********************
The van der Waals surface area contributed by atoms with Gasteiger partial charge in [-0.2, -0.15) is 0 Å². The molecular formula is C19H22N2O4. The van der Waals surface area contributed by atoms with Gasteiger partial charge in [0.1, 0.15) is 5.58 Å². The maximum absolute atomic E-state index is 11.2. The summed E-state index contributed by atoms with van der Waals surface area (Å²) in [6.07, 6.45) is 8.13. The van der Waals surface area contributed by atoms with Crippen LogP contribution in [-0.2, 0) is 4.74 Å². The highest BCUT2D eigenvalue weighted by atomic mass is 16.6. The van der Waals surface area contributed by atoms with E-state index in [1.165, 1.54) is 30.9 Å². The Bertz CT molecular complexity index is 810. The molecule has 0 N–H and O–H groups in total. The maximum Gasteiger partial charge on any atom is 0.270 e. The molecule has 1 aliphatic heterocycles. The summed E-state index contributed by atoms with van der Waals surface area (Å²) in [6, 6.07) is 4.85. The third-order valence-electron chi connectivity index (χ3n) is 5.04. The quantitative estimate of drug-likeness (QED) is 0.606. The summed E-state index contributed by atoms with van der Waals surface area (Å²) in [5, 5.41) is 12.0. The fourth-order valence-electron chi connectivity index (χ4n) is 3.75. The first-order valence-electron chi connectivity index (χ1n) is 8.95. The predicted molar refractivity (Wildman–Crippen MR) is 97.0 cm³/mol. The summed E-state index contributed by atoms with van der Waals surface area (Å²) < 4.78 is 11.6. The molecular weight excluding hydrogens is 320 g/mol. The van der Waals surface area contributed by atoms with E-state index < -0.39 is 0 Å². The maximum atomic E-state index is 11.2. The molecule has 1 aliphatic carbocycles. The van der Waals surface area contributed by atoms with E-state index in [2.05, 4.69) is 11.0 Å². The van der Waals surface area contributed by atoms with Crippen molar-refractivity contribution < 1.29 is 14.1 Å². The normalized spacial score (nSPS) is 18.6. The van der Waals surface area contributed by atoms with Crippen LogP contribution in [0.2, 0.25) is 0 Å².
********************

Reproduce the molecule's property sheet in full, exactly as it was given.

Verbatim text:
The van der Waals surface area contributed by atoms with Gasteiger partial charge in [-0.2, -0.15) is 0 Å². The molecular formula is C19H22N2O4. The van der Waals surface area contributed by atoms with Gasteiger partial charge in [0.1, 0.15) is 5.58 Å². The maximum absolute atomic E-state index is 11.2. The summed E-state index contributed by atoms with van der Waals surface area (Å²) in [6.07, 6.45) is 8.13. The van der Waals surface area contributed by atoms with Crippen LogP contribution in [-0.2, 0) is 4.74 Å². The highest BCUT2D eigenvalue weighted by atomic mass is 16.6. The van der Waals surface area contributed by atoms with E-state index in [1.165, 1.54) is 30.9 Å². The Bertz CT molecular complexity index is 810. The molecule has 0 N–H and O–H groups in total. The maximum Gasteiger partial charge on any atom is 0.270 e. The molecule has 1 aliphatic heterocycles. The summed E-state index contributed by atoms with van der Waals surface area (Å²) in [6, 6.07) is 4.85. The third-order valence-electron chi connectivity index (χ3n) is 5.04. The quantitative estimate of drug-likeness (QED) is 0.606. The summed E-state index contributed by atoms with van der Waals surface area (Å²) in [5, 5.41) is 12.0. The fourth-order valence-electron chi connectivity index (χ4n) is 3.75. The first-order valence-electron chi connectivity index (χ1n) is 8.95. The predicted molar refractivity (Wildman–Crippen MR) is 97.0 cm³/mol. The summed E-state index contributed by atoms with van der Waals surface area (Å²) < 4.78 is 11.6. The molecular weight excluding hydrogens is 320 g/mol. The van der Waals surface area contributed by atoms with E-state index < -0.39 is 0 Å². The maximum atomic E-state index is 11.2. The molecule has 1 aliphatic carbocycles. The van der Waals surface area contributed by atoms with E-state index in [2.05, 4.69) is 11.0 Å². The van der Waals surface area contributed by atoms with Crippen molar-refractivity contribution < 1.29 is 14.1 Å². The normalized spacial score (nSPS) is 18.6. The van der Waals surface area contributed by atoms with Crippen LogP contribution in [0.2, 0.25) is 0 Å².